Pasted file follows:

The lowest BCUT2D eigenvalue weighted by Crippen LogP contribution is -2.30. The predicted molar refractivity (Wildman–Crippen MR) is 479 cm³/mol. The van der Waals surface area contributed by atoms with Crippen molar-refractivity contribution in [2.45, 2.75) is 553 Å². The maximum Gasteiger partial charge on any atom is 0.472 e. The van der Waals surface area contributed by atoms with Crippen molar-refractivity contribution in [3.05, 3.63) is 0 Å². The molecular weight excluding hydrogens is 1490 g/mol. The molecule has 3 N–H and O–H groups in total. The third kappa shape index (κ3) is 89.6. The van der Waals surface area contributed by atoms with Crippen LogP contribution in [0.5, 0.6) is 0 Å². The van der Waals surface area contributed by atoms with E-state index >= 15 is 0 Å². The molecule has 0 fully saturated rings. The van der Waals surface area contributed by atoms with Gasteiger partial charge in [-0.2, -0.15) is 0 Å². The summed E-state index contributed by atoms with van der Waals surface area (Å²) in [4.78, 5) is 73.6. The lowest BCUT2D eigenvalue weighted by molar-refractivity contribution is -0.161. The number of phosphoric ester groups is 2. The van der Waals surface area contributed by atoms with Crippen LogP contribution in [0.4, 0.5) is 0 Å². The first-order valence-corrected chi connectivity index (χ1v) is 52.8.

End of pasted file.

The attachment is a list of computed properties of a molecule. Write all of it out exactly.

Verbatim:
The lowest BCUT2D eigenvalue weighted by Crippen LogP contribution is -2.30. The predicted molar refractivity (Wildman–Crippen MR) is 479 cm³/mol. The van der Waals surface area contributed by atoms with Crippen molar-refractivity contribution in [2.45, 2.75) is 553 Å². The maximum Gasteiger partial charge on any atom is 0.472 e. The van der Waals surface area contributed by atoms with Crippen molar-refractivity contribution in [3.05, 3.63) is 0 Å². The molecular weight excluding hydrogens is 1490 g/mol. The molecule has 3 N–H and O–H groups in total. The third kappa shape index (κ3) is 89.6. The van der Waals surface area contributed by atoms with Crippen LogP contribution in [0.5, 0.6) is 0 Å². The van der Waals surface area contributed by atoms with E-state index >= 15 is 0 Å². The molecule has 0 fully saturated rings. The van der Waals surface area contributed by atoms with Gasteiger partial charge in [-0.2, -0.15) is 0 Å². The summed E-state index contributed by atoms with van der Waals surface area (Å²) in [4.78, 5) is 73.6. The lowest BCUT2D eigenvalue weighted by molar-refractivity contribution is -0.161. The number of phosphoric ester groups is 2. The van der Waals surface area contributed by atoms with Crippen LogP contribution in [0.4, 0.5) is 0 Å². The first-order valence-corrected chi connectivity index (χ1v) is 52.8.